For some reason, I find that I’m always doing several similar blogs at the same time. I had a run a while ago where I had 3 different glove reviews on the go along side 3 holster reviews and two similar discussion posts… This can be a bit annoying as I’d like to offer a bit more variety to my readership, but sometimes you just seem to have things at certain times and you’ve gotta write about what’s in your head.
At the moment, it’s slings. I’ve got a couple that I’ve been playing with and for once I’ve not had to spend too much money (which is a blessing with several home projects on the go).
Rich from The Reptile House Blog was kind enough to donate a sling to me for the TacBelts UK comparison with its spiritual predecessor (the PIG Drop Slider) As well as a nearly new Ferro Slingster on route from @coldharbour_858 (worth a follow if you like gear/cats/edc).
And the latest one being the subject of this review, the BFG “One” VCAS Two Point Sling. The exception being that instead of this being a personal purchase, this is actually one that I’d recommended to a colleague (Steve) who amongst his other hobbies regularly shoots .22lr semi-auto and .308 centre-fire bolt action.
His requirements were that he didn’t want to spend silly money but wanted a tough and well made two point that he could use as a brace whilst shooting when standing, it had to be durable and also lack unnecessary bulk. I sent him the way of Tactical Kit to look through their list of slings and had also previously recommended he looks at Garand Thumb’s YouTube channel for inspiration as it was essential to look at how he was using and mounting the sling before deciding on the sling itself.
We looked at his Smith and Wesson M&P15/22 and the best option appeared to be by using the included MLOK rail to mount a QD point with the rear of the sling mounted directly to the Magpul MOE SL Stock on the rear of his rifle. Much alike the above set up by Garand Thumb himself.
It’s not a method I use myself, I much prefer using H&K hooks to CQD sling mounts on the castle nut and rear end of the rail. A noisier but very tough solution.
However… this isn’t my rifle and it’s also for a different application than I’m used to. After looking at various options such as offered by Ferro, 5.11/Viking Tactics, Haley, BFG and LBT he settled on this one. I can’t say It was the first one I’d recommended, but as I said… Not my rifle and not my money.
I managed to grab some hands on time with the sling and compared it to it’s big brother, the Vickers Padded VCAS. I’ve had the Padded VCAS for a couple of years now and it is currently my “go to” when it comes to two point slings.
My first concern with it’s smaller brother was that they might have cheaped out in certain areas such as hardware or fabric, I was relieved to see that they’ve continued using their own proprietary sliders and buckles. Usually, proprietary is a pain in the ass but with some manufacturers it’s a blessing. BFG make some decent hardware and despite being abused for a couple of years my original Vickers sling isn’t showing any noticeable marks or damage… just a little faded.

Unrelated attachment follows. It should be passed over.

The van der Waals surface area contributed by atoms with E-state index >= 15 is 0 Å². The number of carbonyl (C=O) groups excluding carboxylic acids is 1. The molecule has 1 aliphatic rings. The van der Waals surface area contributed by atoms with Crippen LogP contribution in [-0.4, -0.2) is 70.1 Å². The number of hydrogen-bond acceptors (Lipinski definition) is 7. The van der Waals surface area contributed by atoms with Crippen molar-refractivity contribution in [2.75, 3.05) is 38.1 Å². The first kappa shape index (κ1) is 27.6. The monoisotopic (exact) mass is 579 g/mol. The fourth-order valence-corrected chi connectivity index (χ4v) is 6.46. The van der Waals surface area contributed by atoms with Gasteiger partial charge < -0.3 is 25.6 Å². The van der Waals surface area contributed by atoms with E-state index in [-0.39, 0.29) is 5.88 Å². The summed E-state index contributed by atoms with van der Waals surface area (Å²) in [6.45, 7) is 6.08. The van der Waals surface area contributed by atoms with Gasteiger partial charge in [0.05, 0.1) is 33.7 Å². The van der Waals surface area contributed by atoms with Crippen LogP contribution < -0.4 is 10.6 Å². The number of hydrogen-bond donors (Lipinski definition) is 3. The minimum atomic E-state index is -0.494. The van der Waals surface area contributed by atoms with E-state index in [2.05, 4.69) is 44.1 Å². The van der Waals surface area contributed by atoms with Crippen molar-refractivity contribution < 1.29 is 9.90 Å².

On first impressions I was struck by how thin the sling is, it’s certainly not one for carrying a fully kitted out rifle on a long mission. However it’s thin design is pretty good if your looking to use it with a Sub-Gun or lightweight carbine, it’s lack of padding offers an ultra low profile option compared to either the padded VCAS or even its unpadded brother.
The sling is much alike it’s bigger brother in function, the two ends being left open to be used with your choice of mounting system. The main portion having the same sliding adjustment method as it’s bigger brother means that if you’re using this alongside a similar set up you’ll be familiar with its operation. Simply pull forward on the toggle to release it to the full length and pull the toggle rearwards to cinch it tight again.
The webbing is that same chunky webbing as seen on the bigger VCAS sling, and despite my earlier feelings about it being prone to fraying I’m yet to see a tuft or mark appear on either sling.
That Blue Force Gear heat transfer label you see positioned oh so carefully in IG snaps is present on the inside of the sling, the one on my Padded sling having lifted off many moons ago. It’s a pretty cool label but in truth it’s adding nothing to the slings abilities and if your buying slings purely for the label then maybe you need to count to ten before buying anything at all.
The overall build is near faultless in my opinion, if your looking for a branded sling to suit a lighter or smaller build I couldn’t recommend this more. It’s not a sling for those long rural games but paired with a Sub-Gun or a shotty I reckon this would be a fantastic option.
To summarise, when it comes to slings there are a massive amount of options. There’s a lot of good and bad options out there, the one key thing I’d say is to make sure that the sling always outperforms yourself and the activity you’re using it for… I use the Die Hard analogy… I’d want to be able to use it as a short section to pull myself into an air duct 😂.
If you push beyond the envelope of your gear, that’s when things break. If something breaks and it’s the only thing keeping your £600 toy from snapping in half then make sure you choose carefully… If it’s an actual firearm, be doubly careful.
Would I buy this myself? Yes, undeniably this is a great sling for a light or compact weapon. I think on a subgun such as a CZ Scorpion or MP5 (fixed stock variants especially) this sling would be in it’s element but for the majority of what I’m doing or carrying it’s not a contender to it’s bigger brother. A great sling nonetheless and certainly one to consider for the low profile, high speed guys.